Saturday was filled with much sight-seeing, and in the afternoon, a few of us traveled to Dachau, the infamous city of one of the most well-known concentration camps. The town is only a half hour away from Munich’s main train station. Never having been to any sort of Holocaust memorial before, it was a very sobering experience. Most of the buildings are open to the public and virtually restored to what they resembled during WWII. Each place was filled with testimonials, artifacts, and historical information all surrounding the town and camp. It was definitely worth the trip. Despite the sadness that weighed down on our hearts, it was good to finally recognize and reflect on these events from not so long ago.

We returned on Sunday, exhausted from our travels. Most of that day was spent recovering. But Monday brought a pleasant surprise: all of us felt a new-found sense of direction for this town we temporarily are calling ‘home’. Finding stores on side streets isn’t nearly as difficult, and German conversation occurs much more readily. It’s an exciting development for all of us:)

Today was the closest to home I’ve felt since arriving. During an early-morning tour of the town, our group passed a Nunnery that a sister was unlocking. She overheard bits of our tour and inquired if we wished to come inside. We agreed, and as she was opening the door she asked where we came from. Upon our response, she told us that many of her sisters came from outside of Philadelphia… Huntingdon Valley, to be exact! The exact town I’ve lived in all my life. Sister Teresa and I spoke for a while about it, and it was really a ‘small-world’ experience that I’ve never internationally experienced. I loved every second of it:)

That was much more long-winded than I expected. So I’ll let you all go for now, and I finally found my camera cord, so pictures will be here within the week !

Auf Wiedersehen,

Laura 🙂

The city of Würzburg

The city of Würzburg

Willkommen nach Würzburg!

Welcome to Wuerzburg! I apologize in advance, if anything is spelled incorrectly. I am sitting in an internet cafe located in the heart of the town, and the keyboards here have quite a few of the letters swapped around (such as the ‘z’ and ‘y’. I think I finally have it down, though).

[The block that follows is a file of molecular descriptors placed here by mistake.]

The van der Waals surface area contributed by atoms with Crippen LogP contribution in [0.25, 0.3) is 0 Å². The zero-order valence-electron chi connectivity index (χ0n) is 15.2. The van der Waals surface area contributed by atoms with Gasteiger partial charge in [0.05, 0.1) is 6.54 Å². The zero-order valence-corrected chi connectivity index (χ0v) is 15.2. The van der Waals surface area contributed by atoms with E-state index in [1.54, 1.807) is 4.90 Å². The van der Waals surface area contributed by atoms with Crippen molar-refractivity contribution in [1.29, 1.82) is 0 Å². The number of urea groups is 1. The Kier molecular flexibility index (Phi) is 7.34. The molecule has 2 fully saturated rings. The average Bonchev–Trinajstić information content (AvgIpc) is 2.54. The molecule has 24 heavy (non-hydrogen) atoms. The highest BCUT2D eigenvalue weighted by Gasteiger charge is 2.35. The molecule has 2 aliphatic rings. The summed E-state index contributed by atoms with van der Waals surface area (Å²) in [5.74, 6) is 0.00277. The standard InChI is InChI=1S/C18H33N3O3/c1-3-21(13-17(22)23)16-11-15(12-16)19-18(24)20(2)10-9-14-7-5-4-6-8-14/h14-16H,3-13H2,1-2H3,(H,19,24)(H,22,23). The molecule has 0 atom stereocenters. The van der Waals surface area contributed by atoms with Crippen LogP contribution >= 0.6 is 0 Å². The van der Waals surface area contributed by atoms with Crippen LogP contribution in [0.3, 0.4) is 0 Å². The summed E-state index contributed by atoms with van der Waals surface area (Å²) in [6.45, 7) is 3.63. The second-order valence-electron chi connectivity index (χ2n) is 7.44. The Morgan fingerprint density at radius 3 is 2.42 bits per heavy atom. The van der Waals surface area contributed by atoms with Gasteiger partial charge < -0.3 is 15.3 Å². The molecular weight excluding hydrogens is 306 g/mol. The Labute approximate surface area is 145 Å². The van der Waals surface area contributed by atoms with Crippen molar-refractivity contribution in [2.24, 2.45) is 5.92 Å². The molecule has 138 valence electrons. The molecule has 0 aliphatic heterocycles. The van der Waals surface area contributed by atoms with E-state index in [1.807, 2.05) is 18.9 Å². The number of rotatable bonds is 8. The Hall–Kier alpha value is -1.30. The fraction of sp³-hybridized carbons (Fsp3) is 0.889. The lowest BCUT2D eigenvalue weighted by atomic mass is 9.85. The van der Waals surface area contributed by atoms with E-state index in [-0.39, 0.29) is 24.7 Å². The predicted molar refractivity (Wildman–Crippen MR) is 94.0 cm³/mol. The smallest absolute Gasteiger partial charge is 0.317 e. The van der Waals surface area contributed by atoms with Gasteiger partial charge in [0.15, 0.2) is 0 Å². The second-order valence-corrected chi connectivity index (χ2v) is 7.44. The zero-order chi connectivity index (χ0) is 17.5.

The reason I did not post is because the internet in my apartment is still not up and running, but this is not a huge issue here. This town is a beautiful place, and I have spent the past couple of days exploring every inch of it with the other three students from LVC. Contact with the outside world seems to be less of a priority here, especially since we’re almost constantly on the move.

We all arrived in Würzburg from Frakford on Monday, fighting jetlag but very excited to be where we were. The first day was spent unpacking in our apartments and becoming aquainted with the nine other students involved in the program. They study at Hillsdale College in Michigan, and are equally excited to be here.

On Monday night, we all had dinner at a place called the Bürgerspital zum Heiligen Geist. Known for the traditional wine and delicious dishes, the Restaurant is almost seven hundred years old! It was an enjoyable night as we began to soak in this new culture.

The next morning marked the beginning of classes, and in order to immerse us into the culture and mindset of the town, the Professors prepared a ‘scavenger hunt’ for us. Basically, we went around using only German to find various landmarks around town, and learned about their historical or social significance. It was very helpful and beautiful. The town has various styles of architecture, and the impressive buildings (many with religious connotations) are a marvel in itself. I’ll post some pictures once my laptop is up and running.

As the days have passed, places are becoming more familiar, and asking for directions isn’t as awkward. I feel as though we are all starting to become more comfortable here.

Tomorrow, we travel by train to Munich. We are all spending the weekend there, right in the center of town. I will probably not blog again until I return, but I’m sure it will be an incredible experience! The city does have 1.4 million citizens, so there should be much to do over there.

Wiedersehen ! 🙂


The Final Countdown

The Final Countdown

I’ve finally started counting down to single digits: in nine days, I leave my home and travel to Würzburg, Germany! In the last few days I’m home, I hope to spend a bunch of time with family and friends, while figuring out if I have everything I need for the month-long trip.

Having never left the United States before in my life (or even traveled west of Pittsburgh!), I am equally ecstatic and nervous for what is coming. It still hasn’t really hit me that in two weeks from now I’ll be an ocean away from everything known to me. But that makes this even more exciting.

Bis bald!
Bye for now,